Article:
Hollywood on the Potomac
“Not at all,” said former Olympian Tom McMillen when asked in an interview with Hollywood on the Potomac about security fears in the 1972 Olympics and if there were concerns that the public was not aware of. “I believe 2 million was spent on security in Munich while 2 billion was spent in London. There were few security fears before Munich. Munich changed everything.” Indeed.
On This Day in History, “during the 1972 Summer Olympics in Munich in the early morning of September 5, a group of Palestinian terrorists storms the Olympic Village apartment of the Israeli athletes, killing two and taking nine others hostage. The terrorists were part of a group known as Black September, in return for the release of the hostages, they demanded that Israel release over 230 Arab prisoners being held in Israeli jails and two German terrorists. In an ensuing shootout at the Munich airport, the nine Israeli hostages were killed along with five terrorists and one West German policeman. Olympic competition was suspended for 24 hours to hold memorial services for the slain athletes.”
This article was first printed on February 8th, 2014.
“I can do more than stuff a ball through a hoop. My greatest asset is my mind.” said Kareem Abdul-Jabbar, the NBA’s all-time leading scorer and a six-time NBA champion about his new book: Writings on the Wall.
Hollywood on the Potomac first met Abdul-Jabbar in June of 2011 when IMPACT Arts + Film Fund held a private screening of “On the Shoulders of Giants” at E Street Cinema, followed by a private dinner at Lincoln where we caught up with him and Rep. Elijah Cummings (D-Md.) for an exclusive interview. Jabbar talked about his early days with The Harlem Renaissance Big Five, his oft contentious relationship with the press and receiving the Lincoln Award – thus the choice of Lincoln Restaurant we assume. The 7’2 champion interview was a bit of a challenge. Because there was so much enthusiastic chatter going on at the dinner, we had to interview him in a storage unit……..he sitting down, myself at 5’4 on a step ladder to make eye contact………. an awkward setting, but you can watch the interview here.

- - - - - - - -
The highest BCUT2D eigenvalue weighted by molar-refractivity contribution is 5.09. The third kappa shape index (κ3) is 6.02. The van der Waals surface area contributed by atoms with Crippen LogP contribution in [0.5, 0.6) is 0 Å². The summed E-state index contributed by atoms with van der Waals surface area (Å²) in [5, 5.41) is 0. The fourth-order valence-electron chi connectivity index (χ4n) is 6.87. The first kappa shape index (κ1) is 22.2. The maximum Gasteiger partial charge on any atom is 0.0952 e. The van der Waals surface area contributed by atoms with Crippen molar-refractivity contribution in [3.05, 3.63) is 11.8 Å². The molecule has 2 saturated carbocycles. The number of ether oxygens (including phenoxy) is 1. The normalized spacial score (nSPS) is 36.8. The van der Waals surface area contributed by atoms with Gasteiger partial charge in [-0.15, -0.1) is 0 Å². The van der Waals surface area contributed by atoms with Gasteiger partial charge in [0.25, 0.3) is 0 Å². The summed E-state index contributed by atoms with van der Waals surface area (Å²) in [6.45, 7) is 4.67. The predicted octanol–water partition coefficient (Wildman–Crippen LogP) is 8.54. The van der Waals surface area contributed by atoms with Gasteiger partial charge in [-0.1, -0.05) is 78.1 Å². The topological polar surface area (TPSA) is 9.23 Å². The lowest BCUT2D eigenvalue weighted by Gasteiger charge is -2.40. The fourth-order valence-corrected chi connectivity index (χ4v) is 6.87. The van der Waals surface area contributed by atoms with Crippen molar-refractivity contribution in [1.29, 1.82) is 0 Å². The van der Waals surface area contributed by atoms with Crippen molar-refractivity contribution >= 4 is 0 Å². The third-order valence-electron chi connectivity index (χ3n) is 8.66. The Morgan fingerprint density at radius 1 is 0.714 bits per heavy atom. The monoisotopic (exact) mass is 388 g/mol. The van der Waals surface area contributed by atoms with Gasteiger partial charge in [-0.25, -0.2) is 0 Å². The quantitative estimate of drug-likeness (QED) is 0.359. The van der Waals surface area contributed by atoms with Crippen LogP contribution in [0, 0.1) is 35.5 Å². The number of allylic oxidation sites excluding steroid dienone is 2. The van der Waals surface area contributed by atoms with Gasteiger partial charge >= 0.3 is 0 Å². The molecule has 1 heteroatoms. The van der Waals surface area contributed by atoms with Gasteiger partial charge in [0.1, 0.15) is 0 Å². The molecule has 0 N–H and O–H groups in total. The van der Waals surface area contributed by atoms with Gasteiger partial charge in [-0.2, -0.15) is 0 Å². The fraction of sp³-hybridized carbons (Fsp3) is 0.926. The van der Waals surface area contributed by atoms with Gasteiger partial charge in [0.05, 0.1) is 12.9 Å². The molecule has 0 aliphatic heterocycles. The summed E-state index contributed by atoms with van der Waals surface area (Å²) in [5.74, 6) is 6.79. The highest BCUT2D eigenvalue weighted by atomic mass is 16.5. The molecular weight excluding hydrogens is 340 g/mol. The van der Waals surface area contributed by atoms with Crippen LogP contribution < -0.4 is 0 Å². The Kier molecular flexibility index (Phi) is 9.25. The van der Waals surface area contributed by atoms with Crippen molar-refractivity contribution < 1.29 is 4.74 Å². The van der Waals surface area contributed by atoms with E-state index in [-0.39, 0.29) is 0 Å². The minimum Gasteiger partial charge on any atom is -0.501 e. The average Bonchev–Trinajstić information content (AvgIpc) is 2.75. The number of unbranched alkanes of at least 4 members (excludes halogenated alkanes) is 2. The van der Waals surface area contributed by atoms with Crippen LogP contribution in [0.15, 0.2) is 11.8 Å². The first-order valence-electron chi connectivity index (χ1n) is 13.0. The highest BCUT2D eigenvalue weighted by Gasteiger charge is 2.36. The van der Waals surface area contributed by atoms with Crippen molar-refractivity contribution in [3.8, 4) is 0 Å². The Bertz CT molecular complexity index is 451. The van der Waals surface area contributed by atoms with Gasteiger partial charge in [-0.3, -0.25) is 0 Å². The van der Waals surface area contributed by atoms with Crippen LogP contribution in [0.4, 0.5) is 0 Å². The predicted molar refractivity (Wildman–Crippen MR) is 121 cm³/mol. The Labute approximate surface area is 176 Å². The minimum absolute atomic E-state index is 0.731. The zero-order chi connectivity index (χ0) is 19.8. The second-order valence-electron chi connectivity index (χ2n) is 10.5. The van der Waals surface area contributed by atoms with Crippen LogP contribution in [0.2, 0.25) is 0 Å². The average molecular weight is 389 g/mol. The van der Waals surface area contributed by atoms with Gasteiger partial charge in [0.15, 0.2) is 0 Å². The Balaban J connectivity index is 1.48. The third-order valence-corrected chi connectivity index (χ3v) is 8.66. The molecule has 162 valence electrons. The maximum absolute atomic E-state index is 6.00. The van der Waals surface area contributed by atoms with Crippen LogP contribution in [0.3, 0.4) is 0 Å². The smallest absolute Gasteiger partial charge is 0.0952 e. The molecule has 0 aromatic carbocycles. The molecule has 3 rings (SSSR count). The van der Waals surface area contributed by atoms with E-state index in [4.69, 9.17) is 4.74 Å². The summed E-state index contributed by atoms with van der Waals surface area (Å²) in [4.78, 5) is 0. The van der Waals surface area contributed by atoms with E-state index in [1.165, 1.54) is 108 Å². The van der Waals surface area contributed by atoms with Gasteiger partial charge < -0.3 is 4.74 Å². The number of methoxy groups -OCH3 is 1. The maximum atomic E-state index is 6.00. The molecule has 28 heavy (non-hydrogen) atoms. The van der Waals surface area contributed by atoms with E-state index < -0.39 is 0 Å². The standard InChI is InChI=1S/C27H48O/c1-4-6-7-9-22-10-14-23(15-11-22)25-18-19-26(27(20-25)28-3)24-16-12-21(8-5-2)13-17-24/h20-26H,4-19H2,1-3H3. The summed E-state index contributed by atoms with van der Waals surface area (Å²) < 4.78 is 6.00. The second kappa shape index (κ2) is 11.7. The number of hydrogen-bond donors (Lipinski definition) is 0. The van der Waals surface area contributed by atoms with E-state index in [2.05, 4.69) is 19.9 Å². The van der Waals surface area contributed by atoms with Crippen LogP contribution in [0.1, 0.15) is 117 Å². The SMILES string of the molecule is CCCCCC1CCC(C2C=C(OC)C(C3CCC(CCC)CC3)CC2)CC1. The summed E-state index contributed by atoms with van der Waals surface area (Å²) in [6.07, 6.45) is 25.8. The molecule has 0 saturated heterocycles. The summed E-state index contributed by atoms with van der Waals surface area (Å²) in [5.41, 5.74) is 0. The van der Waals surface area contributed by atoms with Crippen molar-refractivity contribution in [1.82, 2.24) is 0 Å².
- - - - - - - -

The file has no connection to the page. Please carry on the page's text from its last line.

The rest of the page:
Had it been the 1930s, American Prohibition Agent Eliot Ness would have been in his element rounding up guests attending the press night at the District Distilling Co. on 14th and U Streets where spirits were brewing on the premises.”A group of people that shared a passion about spirits really wanted to start up a distillery and had an opportunity to do a combination restaurant distillery pub here in a neighborhood,” part owner Chae Yi told Hollywood on the Potomac. “It’s something a little bit different than starting up a distillery in let’s say some industrial part of town. We were looking for a neighborhood feel, thus 14th and U Streets in the Southwest corner.”
Yi described the process of getting a license for District Distilling Co. this way: “We got the very first distillery pub license issued in the district, so we’re pretty proud of that. We have a lot of dedicated staff that kind of stuck with us throughout the entire process because it was a little bit long and curvy. There were a couple of detours, but we’re very happy to be where we are right now. I think that it will be really interesting once we get the tours rolling and production on its way. We’re in the process of making our own liquor. We’re going to open up with vodka, rum, gin and some bourbon that we’re blending for starters. We’re going to work on more spirits and we’re planning on having a Spirits Watch where we actually can showcase what we’re making in about a month or so.”